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					  LEADERSHIP DIXIE
GROWTH & INFRASTRUCTURE
      Challenge Day
        Thursday, November 18, 2010



            Presented by
      Vardell H CURTIS, RCE
       Chief Executive Officer
Washington County Board of REALTORS®
VALUE in HOMEOWNERSHIP

It was only earlier this decade that so many
buyers jumped on the investment bandwagon.
They bought and sold within incredibly short
time frames, and walked away with profits.
But as the BOOM busted, many sellers found
they had bought at the top of the market and
as prices corrected, they lost more than just
dollars. Foreclosure rates skyrocketed.
Historically, however, homeownership is a
long term investment, and one that brings
many rewards.
                     REALTY TIMES – November 2010
UTAH FORECLOSURE RATE
Utah is No. 33 in the nation in terms of states
with the highest numbers of foreclosures and
delinquencies, according to a new report from
LPS Applied Analytics. The total percentage
of non-current loans in Utah was 10 percent in
July, compared to a rate of about 13 percent
nationally. Over the past six months, Utah
foreclosures and delinquencies have declined
9.4 percent

                      Utah REALTOR Magazine – Third Quarter
 UTAH FORECLOSURES
One out of five Utah homeowners with a mortgage
was in a “negative equity” situation in the second
quarter. In Utah, 20 percent of people with a
mortgage owed more on their homes than they were
worth, and more than 6 percent were getting closer to
being “underwater.”

Compared to other states, the percentage is relatively
mild. In Nevada, 68 percent of mortgaged properties
were in a negative- equity situation, followed by
Arizona (50 percent), Florida (46 percent), Michigan
(38 percent), and California (33 percent)

                            Utah REALTOR Magazine – Third Quarter
NOD’s HISTORICALLY
NOTICES OF DEFAULT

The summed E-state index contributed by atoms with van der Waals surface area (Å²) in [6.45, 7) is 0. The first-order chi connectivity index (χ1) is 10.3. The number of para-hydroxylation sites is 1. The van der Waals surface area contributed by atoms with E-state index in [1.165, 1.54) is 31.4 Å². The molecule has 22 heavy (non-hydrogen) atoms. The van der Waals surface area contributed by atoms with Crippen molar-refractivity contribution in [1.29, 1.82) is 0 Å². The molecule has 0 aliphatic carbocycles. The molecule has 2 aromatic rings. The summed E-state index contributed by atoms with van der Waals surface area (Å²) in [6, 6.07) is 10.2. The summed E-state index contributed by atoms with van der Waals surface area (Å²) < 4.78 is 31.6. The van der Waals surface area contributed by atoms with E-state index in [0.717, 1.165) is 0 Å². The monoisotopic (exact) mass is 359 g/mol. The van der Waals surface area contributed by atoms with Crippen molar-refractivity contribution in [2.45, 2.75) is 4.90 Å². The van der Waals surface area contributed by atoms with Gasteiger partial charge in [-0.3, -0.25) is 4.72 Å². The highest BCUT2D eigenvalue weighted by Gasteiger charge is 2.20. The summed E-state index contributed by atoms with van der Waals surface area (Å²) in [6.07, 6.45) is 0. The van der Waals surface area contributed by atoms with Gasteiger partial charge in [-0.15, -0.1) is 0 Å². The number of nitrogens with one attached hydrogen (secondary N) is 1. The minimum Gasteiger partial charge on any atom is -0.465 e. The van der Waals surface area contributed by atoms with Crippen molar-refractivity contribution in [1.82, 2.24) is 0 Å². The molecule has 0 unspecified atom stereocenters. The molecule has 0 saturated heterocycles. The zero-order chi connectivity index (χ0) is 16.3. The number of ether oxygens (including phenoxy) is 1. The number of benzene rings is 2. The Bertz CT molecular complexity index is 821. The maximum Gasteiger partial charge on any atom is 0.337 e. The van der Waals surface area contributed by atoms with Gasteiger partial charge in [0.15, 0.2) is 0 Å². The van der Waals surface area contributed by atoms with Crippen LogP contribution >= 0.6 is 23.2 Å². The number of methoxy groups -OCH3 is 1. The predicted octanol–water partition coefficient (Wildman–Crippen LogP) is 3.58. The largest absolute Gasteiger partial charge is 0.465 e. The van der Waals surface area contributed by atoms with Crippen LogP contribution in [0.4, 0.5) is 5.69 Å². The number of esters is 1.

NOD’s & TRUSTEES DEEDS
CONSUMER CONFIDENCE
Prior to the recent mid-term elections
consumers expressed their troubling
unhappiness about their situations. The index
measuring confidence about consumers’
present situation, which is based primarily on
questions related to the economy, job and
personal finances, was 23.9 in October. That is
much lower than the neutral 100 mark and
essentially at near historic lows – even
matching the levels at the depths of the
recession in the early 1980s and early 1990s.

                        Real Estate Insights – November 2010
CONSUMER CONFIDENCE
After an election there is generally some boost
to consumer confidence. The boost comes
from a simple tautology: the majority of
people (at least the majority of those who
voted) got what they wanted, i.e., the
candidates who received the most votes won.
Let’s not underestimate the potential for
improvement in consumer confidence and the
consequent impact on the housing market.
People in general believe in a better future for
themselves and their children – even though
they did not express that view prior to the
election.                 Real Estate Insights – November 2010
   ROAD TO RECOVERY
The road to recovery will not be a straight upward
path. We’ve seen evidence of that already. This type of
trend – two steps forward and one step back – is likely
to occur in the coming year as well. The underlying
fundamentals of rising demand are present in the
forms of compelling affordability conditions and from
job creation. But while investors appear eager to “get
in” as well, they are being hampered by very tight
mortgage availability for non-owner occupancy loans.